Friday, August 17, 2007

kohen and shofet - knowledge as inspiration

When faced with a difficult case of Torah law, the Torah tells us to go to “hakohanim halevi’im, v’el hashofet” (17:8), and warns not to stray from the advice of “hakohen ha’omeid l’shareis es Hashem Elokecha, oh el hashofet”(17:12). The role of “shofet”, referring to the Sanhedrin in Yerushalayim, the “court of last resort”, is obvious in determining the final word on matters of halacha, but what is the role of the “kohen” in this process? And as if to head of our interpreting the “kohen” here as Torah-teacher, the Torah stresses the ritual role of kohen, the one who is “omeid l’shareis”, a servent in the Mikdash.

Perhaps the message of the parsha is that investigation into Torah law should be pursued not just as a quest for knowledge, but as a quest for religious inspiration and insight. Doubt about Torah law is not just a result of lack of information, but is also a result spiritual accomplishment not yet been attained.

The “shofet” can instruct and inform, but without the “kohen” to uplift, knowledge is sterile and incomplete, and doubt cannot be overcome. Only when their message is taken together can the kohen and shofet resolve the difficulties we bring before them. (based on Maor v'Shemesh)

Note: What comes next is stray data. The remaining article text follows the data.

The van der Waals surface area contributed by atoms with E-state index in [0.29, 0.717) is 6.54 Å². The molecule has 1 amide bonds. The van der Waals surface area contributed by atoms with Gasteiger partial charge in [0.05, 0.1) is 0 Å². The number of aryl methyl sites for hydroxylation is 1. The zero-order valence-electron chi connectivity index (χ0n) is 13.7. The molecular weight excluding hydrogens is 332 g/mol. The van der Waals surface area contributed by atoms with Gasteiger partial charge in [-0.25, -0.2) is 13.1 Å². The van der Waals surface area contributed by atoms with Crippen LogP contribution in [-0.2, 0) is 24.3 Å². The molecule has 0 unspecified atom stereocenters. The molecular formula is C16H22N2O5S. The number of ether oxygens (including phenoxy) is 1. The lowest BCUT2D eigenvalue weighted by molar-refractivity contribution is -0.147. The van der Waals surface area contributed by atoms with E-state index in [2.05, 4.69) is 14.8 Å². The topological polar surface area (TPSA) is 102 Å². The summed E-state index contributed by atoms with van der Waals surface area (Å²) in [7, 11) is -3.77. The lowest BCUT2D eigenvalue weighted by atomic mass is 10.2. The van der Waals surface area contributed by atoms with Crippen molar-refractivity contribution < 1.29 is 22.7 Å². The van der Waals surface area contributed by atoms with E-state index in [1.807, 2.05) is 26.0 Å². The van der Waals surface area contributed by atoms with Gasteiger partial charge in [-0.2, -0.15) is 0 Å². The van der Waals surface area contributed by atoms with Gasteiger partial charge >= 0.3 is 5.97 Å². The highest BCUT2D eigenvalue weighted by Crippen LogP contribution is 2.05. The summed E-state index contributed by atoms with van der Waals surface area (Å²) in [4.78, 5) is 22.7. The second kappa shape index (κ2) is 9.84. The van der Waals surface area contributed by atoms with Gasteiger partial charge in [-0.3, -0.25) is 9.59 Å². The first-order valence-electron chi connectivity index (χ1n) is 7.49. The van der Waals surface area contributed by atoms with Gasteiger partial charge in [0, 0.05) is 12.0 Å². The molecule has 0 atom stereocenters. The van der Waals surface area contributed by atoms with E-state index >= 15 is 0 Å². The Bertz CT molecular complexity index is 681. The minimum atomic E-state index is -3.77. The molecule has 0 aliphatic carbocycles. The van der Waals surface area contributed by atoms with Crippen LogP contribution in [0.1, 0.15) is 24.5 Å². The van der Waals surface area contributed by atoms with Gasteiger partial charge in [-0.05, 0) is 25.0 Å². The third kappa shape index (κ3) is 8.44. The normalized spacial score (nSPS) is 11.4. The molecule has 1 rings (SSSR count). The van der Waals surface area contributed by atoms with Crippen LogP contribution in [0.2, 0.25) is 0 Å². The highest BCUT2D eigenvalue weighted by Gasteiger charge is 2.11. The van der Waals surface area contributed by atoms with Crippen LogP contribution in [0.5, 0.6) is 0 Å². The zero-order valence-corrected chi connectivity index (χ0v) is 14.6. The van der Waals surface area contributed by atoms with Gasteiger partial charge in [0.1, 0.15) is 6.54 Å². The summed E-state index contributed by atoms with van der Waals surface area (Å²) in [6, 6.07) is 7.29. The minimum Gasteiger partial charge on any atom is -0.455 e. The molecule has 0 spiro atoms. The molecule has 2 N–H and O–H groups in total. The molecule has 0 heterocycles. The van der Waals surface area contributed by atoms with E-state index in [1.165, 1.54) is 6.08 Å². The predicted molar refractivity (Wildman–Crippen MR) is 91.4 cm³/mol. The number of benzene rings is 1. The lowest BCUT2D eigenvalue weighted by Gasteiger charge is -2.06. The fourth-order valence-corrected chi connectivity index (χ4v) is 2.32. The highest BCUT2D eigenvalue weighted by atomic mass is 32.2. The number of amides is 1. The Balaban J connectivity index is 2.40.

1. anon12:36 PM

    It is a nice vort but it leaves unanswered something someone pointed out to me this week -- pashtei de'kra makes it sounds like there is some issur in not listening to the kohen which is punishable by death. veha-ish asher yaaseh bezadon livilti shemoa el ha-kohen ha-omeid le-shares sham es Hashem Elokecha o el ha-shofet -- umeis ha-ish hahu.

    Granted we have a halacha of zakein mamrei but what does the pshat in the pasuk mean for the kohen. Earlier the reference to kohanim and leviim I believe chazal teach us that kohanim and leviim should be on the sanhedrin ha-gadol, but what about this pasuk? any thoughts? thanks.

  2. When I looked up the pesukim I was surprised as well that few of the pashtanim address the issue. I think you have to say the kohanim represented a distinct mesorah of torah sheba'al peh - see the Netziv (IIRC in the into to shiltos he builds up the idea of two methods of torah sheb"ap, but I have not yet had a chance to double-check).

  3. Mike S.4:58 PM

    V'al pihem yiheh col riv v'col nega. Perhaps (I am working off the top of my head here, so do not slay me if I am wrong) the Cohen part is the nega, which must be pronounced by one, and the mita is the caret for coming into the beis hamikdash when you are tamei.

  4. Anonymous3:17 AM

    watch a chalitzah

  5. I remember being taught back in High School that the presence of a Kohen on the Bet Din, and the location of the Sanhedrin in the Lishkat Hagazit adjacent to Miqdash, were both intended to remind us that the study and application of Torah and halacha are the ultimate forms of avodat Hashem.